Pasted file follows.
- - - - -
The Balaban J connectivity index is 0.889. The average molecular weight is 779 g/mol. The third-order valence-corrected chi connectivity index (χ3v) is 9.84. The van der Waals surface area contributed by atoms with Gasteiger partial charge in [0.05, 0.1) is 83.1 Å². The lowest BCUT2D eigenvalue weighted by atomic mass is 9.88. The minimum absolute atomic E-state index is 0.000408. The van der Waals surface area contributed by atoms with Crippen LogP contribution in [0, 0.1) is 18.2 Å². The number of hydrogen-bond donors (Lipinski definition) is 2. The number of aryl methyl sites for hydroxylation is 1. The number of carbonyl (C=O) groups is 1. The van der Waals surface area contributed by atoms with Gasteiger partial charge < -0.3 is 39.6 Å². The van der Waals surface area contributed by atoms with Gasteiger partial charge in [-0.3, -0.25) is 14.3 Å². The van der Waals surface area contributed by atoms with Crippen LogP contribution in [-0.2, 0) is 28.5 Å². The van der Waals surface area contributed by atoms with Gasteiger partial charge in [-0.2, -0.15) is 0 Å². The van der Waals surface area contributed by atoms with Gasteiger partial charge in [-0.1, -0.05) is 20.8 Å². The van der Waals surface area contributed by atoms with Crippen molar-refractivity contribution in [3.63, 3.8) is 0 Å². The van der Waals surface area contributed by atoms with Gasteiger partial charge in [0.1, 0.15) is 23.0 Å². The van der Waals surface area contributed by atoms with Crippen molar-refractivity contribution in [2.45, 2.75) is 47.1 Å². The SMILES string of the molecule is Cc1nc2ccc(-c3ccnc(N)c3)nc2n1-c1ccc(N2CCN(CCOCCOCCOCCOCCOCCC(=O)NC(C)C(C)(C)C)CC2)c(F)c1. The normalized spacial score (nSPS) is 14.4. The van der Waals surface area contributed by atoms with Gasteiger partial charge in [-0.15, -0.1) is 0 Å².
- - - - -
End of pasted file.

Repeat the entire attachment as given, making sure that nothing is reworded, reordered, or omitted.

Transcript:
The Balaban J connectivity index is 0.889. The average molecular weight is 779 g/mol. The third-order valence-corrected chi connectivity index (χ3v) is 9.84. The van der Waals surface area contributed by atoms with Gasteiger partial charge in [0.05, 0.1) is 83.1 Å². The lowest BCUT2D eigenvalue weighted by atomic mass is 9.88. The minimum absolute atomic E-state index is 0.000408. The van der Waals surface area contributed by atoms with Crippen LogP contribution in [0, 0.1) is 18.2 Å². The number of hydrogen-bond donors (Lipinski definition) is 2. The number of aryl methyl sites for hydroxylation is 1. The number of carbonyl (C=O) groups is 1. The van der Waals surface area contributed by atoms with Gasteiger partial charge < -0.3 is 39.6 Å². The van der Waals surface area contributed by atoms with Gasteiger partial charge in [-0.3, -0.25) is 14.3 Å². The van der Waals surface area contributed by atoms with Crippen LogP contribution in [-0.2, 0) is 28.5 Å². The van der Waals surface area contributed by atoms with Gasteiger partial charge in [-0.2, -0.15) is 0 Å². The van der Waals surface area contributed by atoms with Gasteiger partial charge in [-0.1, -0.05) is 20.8 Å². The van der Waals surface area contributed by atoms with Crippen molar-refractivity contribution in [3.63, 3.8) is 0 Å². The van der Waals surface area contributed by atoms with Gasteiger partial charge in [0.1, 0.15) is 23.0 Å². The van der Waals surface area contributed by atoms with Crippen molar-refractivity contribution in [2.45, 2.75) is 47.1 Å². The SMILES string of the molecule is Cc1nc2ccc(-c3ccnc(N)c3)nc2n1-c1ccc(N2CCN(CCOCCOCCOCCOCCOCCC(=O)NC(C)C(C)(C)C)CC2)c(F)c1. The normalized spacial score (nSPS) is 14.4. The van der Waals surface area contributed by atoms with Gasteiger partial charge in [-0.15, -0.1) is 0 Å².